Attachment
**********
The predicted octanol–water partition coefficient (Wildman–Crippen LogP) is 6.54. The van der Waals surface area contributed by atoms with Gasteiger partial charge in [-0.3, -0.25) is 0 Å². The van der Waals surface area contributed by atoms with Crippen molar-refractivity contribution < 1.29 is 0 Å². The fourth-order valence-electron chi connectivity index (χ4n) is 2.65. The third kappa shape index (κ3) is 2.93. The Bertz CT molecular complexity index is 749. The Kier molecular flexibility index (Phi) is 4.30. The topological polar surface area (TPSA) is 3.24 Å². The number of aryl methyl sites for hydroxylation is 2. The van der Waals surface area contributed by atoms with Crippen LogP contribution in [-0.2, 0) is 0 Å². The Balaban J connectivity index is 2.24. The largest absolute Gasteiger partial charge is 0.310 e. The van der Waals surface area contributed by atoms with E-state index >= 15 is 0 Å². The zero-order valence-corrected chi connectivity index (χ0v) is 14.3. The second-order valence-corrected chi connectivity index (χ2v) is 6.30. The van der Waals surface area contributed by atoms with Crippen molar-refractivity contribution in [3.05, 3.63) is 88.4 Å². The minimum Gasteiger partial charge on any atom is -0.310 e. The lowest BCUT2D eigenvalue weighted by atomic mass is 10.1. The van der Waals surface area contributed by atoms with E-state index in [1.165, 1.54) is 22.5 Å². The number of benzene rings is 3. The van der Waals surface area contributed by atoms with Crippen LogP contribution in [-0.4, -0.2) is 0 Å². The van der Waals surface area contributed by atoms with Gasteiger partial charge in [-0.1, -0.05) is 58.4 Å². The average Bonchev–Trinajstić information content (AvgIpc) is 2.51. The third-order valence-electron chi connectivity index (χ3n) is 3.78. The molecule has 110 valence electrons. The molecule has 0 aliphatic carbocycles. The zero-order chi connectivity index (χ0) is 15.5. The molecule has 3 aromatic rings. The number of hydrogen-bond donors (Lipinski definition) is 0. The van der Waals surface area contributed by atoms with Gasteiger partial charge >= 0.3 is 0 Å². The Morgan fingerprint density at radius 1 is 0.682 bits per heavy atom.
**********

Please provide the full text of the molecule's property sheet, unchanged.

The predicted octanol–water partition coefficient (Wildman–Crippen LogP) is 6.54. The van der Waals surface area contributed by atoms with Gasteiger partial charge in [-0.3, -0.25) is 0 Å². The van der Waals surface area contributed by atoms with Crippen molar-refractivity contribution < 1.29 is 0 Å². The fourth-order valence-electron chi connectivity index (χ4n) is 2.65. The third kappa shape index (κ3) is 2.93. The Bertz CT molecular complexity index is 749. The Kier molecular flexibility index (Phi) is 4.30. The topological polar surface area (TPSA) is 3.24 Å². The number of aryl methyl sites for hydroxylation is 2. The van der Waals surface area contributed by atoms with Crippen LogP contribution in [-0.2, 0) is 0 Å². The Balaban J connectivity index is 2.24. The largest absolute Gasteiger partial charge is 0.310 e. The van der Waals surface area contributed by atoms with E-state index >= 15 is 0 Å². The zero-order valence-corrected chi connectivity index (χ0v) is 14.3. The second-order valence-corrected chi connectivity index (χ2v) is 6.30. The van der Waals surface area contributed by atoms with Crippen molar-refractivity contribution in [3.05, 3.63) is 88.4 Å². The minimum Gasteiger partial charge on any atom is -0.310 e. The lowest BCUT2D eigenvalue weighted by atomic mass is 10.1. The van der Waals surface area contributed by atoms with E-state index in [1.165, 1.54) is 22.5 Å². The number of benzene rings is 3. The van der Waals surface area contributed by atoms with Crippen LogP contribution in [-0.4, -0.2) is 0 Å². The van der Waals surface area contributed by atoms with Gasteiger partial charge in [-0.1, -0.05) is 58.4 Å². The average Bonchev–Trinajstić information content (AvgIpc) is 2.51. The third-order valence-electron chi connectivity index (χ3n) is 3.78. The molecule has 110 valence electrons. The molecule has 0 aliphatic carbocycles. The zero-order chi connectivity index (χ0) is 15.5. The molecule has 3 aromatic rings. The number of hydrogen-bond donors (Lipinski definition) is 0. The van der Waals surface area contributed by atoms with Gasteiger partial charge >= 0.3 is 0 Å². The Morgan fingerprint density at radius 1 is 0.682 bits per heavy atom.